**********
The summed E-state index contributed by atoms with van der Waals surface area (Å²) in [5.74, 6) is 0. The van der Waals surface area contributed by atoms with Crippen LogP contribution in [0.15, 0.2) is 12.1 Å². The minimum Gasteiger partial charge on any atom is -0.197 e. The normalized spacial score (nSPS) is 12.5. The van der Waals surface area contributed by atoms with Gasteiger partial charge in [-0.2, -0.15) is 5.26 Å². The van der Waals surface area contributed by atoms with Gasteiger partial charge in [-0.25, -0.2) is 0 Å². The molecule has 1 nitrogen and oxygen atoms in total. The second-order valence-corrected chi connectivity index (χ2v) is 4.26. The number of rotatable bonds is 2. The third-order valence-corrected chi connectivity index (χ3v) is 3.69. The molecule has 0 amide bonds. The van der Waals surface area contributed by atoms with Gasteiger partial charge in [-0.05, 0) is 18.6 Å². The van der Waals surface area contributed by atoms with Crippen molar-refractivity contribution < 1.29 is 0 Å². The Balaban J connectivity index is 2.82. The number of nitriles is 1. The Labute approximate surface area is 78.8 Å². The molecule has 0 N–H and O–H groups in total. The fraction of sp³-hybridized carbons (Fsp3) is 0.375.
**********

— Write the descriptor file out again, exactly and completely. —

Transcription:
The summed E-state index contributed by atoms with van der Waals surface area (Å²) in [5.74, 6) is 0. The van der Waals surface area contributed by atoms with Crippen LogP contribution in [0.15, 0.2) is 12.1 Å². The minimum Gasteiger partial charge on any atom is -0.197 e. The normalized spacial score (nSPS) is 12.5. The van der Waals surface area contributed by atoms with Gasteiger partial charge in [-0.2, -0.15) is 5.26 Å². The van der Waals surface area contributed by atoms with Gasteiger partial charge in [-0.25, -0.2) is 0 Å². The molecule has 1 nitrogen and oxygen atoms in total. The second-order valence-corrected chi connectivity index (χ2v) is 4.26. The number of rotatable bonds is 2. The third-order valence-corrected chi connectivity index (χ3v) is 3.69. The molecule has 0 amide bonds. The van der Waals surface area contributed by atoms with Gasteiger partial charge in [-0.05, 0) is 18.6 Å². The van der Waals surface area contributed by atoms with Crippen molar-refractivity contribution < 1.29 is 0 Å². The Balaban J connectivity index is 2.82. The number of nitriles is 1. The Labute approximate surface area is 78.8 Å². The molecule has 0 N–H and O–H groups in total. The fraction of sp³-hybridized carbons (Fsp3) is 0.375.